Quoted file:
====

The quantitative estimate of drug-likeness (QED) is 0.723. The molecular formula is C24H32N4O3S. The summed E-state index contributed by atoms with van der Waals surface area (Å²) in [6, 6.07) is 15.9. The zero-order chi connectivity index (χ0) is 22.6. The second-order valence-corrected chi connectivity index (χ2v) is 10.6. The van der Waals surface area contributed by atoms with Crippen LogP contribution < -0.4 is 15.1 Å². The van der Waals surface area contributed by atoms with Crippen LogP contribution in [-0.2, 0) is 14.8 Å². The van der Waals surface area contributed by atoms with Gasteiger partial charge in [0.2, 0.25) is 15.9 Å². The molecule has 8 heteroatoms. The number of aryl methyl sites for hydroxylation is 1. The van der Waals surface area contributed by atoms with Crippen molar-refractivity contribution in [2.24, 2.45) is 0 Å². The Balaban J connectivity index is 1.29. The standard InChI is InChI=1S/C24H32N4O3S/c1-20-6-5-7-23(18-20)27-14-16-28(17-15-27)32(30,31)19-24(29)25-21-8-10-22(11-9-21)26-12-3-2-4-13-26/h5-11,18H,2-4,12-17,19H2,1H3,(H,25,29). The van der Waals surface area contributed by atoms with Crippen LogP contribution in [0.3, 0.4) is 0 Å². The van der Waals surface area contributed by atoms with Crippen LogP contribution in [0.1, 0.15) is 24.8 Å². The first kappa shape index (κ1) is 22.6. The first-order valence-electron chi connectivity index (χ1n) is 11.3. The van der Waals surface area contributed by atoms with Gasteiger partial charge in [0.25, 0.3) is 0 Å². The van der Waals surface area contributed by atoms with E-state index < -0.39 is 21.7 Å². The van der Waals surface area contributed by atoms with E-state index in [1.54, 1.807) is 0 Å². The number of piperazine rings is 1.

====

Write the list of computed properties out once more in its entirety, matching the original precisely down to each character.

The quantitative estimate of drug-likeness (QED) is 0.723. The molecular formula is C24H32N4O3S. The summed E-state index contributed by atoms with van der Waals surface area (Å²) in [6, 6.07) is 15.9. The zero-order chi connectivity index (χ0) is 22.6. The second-order valence-corrected chi connectivity index (χ2v) is 10.6. The van der Waals surface area contributed by atoms with Crippen LogP contribution < -0.4 is 15.1 Å². The van der Waals surface area contributed by atoms with Crippen LogP contribution in [-0.2, 0) is 14.8 Å². The van der Waals surface area contributed by atoms with Gasteiger partial charge in [0.2, 0.25) is 15.9 Å². The molecule has 8 heteroatoms. The number of aryl methyl sites for hydroxylation is 1. The van der Waals surface area contributed by atoms with Crippen molar-refractivity contribution in [2.24, 2.45) is 0 Å². The Balaban J connectivity index is 1.29. The standard InChI is InChI=1S/C24H32N4O3S/c1-20-6-5-7-23(18-20)27-14-16-28(17-15-27)32(30,31)19-24(29)25-21-8-10-22(11-9-21)26-12-3-2-4-13-26/h5-11,18H,2-4,12-17,19H2,1H3,(H,25,29). The van der Waals surface area contributed by atoms with Crippen LogP contribution in [0.3, 0.4) is 0 Å². The van der Waals surface area contributed by atoms with Crippen LogP contribution in [0.1, 0.15) is 24.8 Å². The first kappa shape index (κ1) is 22.6. The first-order valence-electron chi connectivity index (χ1n) is 11.3. The van der Waals surface area contributed by atoms with Gasteiger partial charge in [0.25, 0.3) is 0 Å². The van der Waals surface area contributed by atoms with E-state index < -0.39 is 21.7 Å². The van der Waals surface area contributed by atoms with E-state index in [1.54, 1.807) is 0 Å². The number of piperazine rings is 1.